Though Netflix series Extracurricular might sound like a typical high school K-drama, it’s anything but. Instead, it’s an intense take on serious issues like compensated dating and bullying—a bit like the popular drama School, but with more darkness and less romance. While Extracurricular starts strong and has a novel concept, it becomes less appealing as you move further through its 10 episodes. In its quest to move away from high school drama cliches, the show loses focus while trying to straddle numerous social issues.
Model Student Gone Bad
Extracurricular features four main teenage characters. There’s awkward loner Oh Ji-soo, headstrong female lead Bae Gyu-ri, pretty girl Seo Min-hee, and class bully Kwak Ki-tae. For each of these characters, there’s something more than meets the eye.
Oh Ji-soo (Kim Dong-hee), is the series’ main character. With perfect grades and attendance, he seems on track to attend one of South Korea’s top three “SKY” universities. Even though he has high academic potential, Jisoo lacks ambition and simply sees college as a prerequisite for a quiet, normal life.
Unfortunately, achieving that normalcy is easier said than done. Ji-soo’s parents are absent from his life, and he has to support himself financially. To attend college, he needs nine million won for fees and living expenses. Enter his “extracurricular” side hustle: outwardly mild-mannered Ji-soo secretly manages a group of girls participating in compensated dating. After Ji-soo has an unfortunate encounter with Bae Gyu-ri, his side hustle starts unraveling, with ripple effects that ensnare the other two teenage leads.
Core to Extracurricular is the concept of compensated dating, where typically older men, and sometimes women, pay younger individuals for companionship. Sometimes that companionship only involves activities like eating together or karaoke, but sexual activities are not uncommon. Many women who participate in compensated dating aren’t from low-income backgrounds trying to survive, but rather from middle-class backgrounds trying to purchase luxury goods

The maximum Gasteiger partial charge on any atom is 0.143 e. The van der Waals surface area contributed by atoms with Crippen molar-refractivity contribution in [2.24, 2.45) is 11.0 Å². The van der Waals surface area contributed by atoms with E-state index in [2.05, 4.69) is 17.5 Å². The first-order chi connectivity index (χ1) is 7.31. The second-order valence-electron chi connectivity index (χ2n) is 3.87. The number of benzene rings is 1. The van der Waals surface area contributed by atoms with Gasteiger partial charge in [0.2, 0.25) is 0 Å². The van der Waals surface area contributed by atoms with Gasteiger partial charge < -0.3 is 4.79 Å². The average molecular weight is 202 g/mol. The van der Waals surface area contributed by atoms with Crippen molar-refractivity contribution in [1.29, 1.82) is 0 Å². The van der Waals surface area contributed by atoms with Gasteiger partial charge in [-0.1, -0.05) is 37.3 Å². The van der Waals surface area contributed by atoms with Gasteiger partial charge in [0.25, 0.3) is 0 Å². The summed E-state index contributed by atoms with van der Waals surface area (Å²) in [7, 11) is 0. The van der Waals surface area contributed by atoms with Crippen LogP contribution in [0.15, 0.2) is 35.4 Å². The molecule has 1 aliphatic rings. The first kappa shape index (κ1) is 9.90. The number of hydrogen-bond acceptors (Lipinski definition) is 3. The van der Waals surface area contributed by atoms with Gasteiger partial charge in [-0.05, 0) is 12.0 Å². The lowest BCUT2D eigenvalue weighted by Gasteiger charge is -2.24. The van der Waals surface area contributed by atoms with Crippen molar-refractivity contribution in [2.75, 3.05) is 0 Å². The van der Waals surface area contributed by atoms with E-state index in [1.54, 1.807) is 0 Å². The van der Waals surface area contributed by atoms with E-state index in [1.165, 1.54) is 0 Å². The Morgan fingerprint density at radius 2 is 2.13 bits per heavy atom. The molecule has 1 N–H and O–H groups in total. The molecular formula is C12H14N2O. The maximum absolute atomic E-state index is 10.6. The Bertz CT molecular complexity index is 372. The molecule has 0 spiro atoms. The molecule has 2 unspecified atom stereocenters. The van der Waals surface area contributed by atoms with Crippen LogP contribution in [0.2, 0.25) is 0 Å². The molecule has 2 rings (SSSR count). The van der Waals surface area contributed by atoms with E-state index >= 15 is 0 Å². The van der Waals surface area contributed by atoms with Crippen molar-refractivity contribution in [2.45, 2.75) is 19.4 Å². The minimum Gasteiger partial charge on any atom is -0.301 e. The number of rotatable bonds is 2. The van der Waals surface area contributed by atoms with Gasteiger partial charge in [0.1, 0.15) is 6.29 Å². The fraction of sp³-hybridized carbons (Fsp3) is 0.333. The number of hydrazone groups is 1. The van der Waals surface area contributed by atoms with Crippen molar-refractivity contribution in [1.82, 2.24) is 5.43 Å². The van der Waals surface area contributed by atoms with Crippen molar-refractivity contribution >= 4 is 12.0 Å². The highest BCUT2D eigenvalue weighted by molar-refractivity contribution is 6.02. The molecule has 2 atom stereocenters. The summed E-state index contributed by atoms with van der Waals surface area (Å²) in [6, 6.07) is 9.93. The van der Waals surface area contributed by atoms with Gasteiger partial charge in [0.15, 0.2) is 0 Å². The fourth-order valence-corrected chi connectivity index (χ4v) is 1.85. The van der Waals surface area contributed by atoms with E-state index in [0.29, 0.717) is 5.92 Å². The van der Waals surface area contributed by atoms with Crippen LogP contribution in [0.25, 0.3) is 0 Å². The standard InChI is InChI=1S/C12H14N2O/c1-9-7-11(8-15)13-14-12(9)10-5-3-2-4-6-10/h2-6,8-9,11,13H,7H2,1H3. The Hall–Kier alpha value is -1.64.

Compensated dating exists in numerous Asian societies. Japan calls the practice “enjo kosai” or the “JK business,” while Hong Kong has its own variety. In South Korea, compensated dating is considered a form of prostitution, and the phenomenon exposes some of the challenges Korea faces around the objectification and exploitation of women.
Led actor Kim Dong-hee mentioned that Extracurricular reminded him of the Nth room case, in which women were blackmailed into performing sexual acts on videos that later circulated in Telegram chat groups between 2018 and 2020. There’s also the Burning Sun scandal, where top Korean celebrities hired prostitutes, committed rape, and filmed women without their consent. Burning Sun’s perpetrators read like a who’s who of Korean entertainment, including Choi Jong-hoon of F.T. Island and Jung Jong-young of Drug Restaurant.
Extracurricular primarily tries to explore the traumas of compensated dating through Min-hee, who does compensated dating in order to pay for expensive items and her boyfriend Ki-tae’s gaming habit. After a traumatic encounter with a client, Min-hee experiences a PTSD-instigated panic attack and can’t continue working. However, this portrayal feels shallow. While the series shows Min-hee experiencing generalized angst, it doesn’t thoroughly depict other PTSD symptoms like hypervigilance nor portray the devastating dehumanization and disorientation that many survivors of trauma experience. This means audiences can’t fully empathize with Min-hee, and fully understand the devastating consequences of a society that treats women like disposable objects.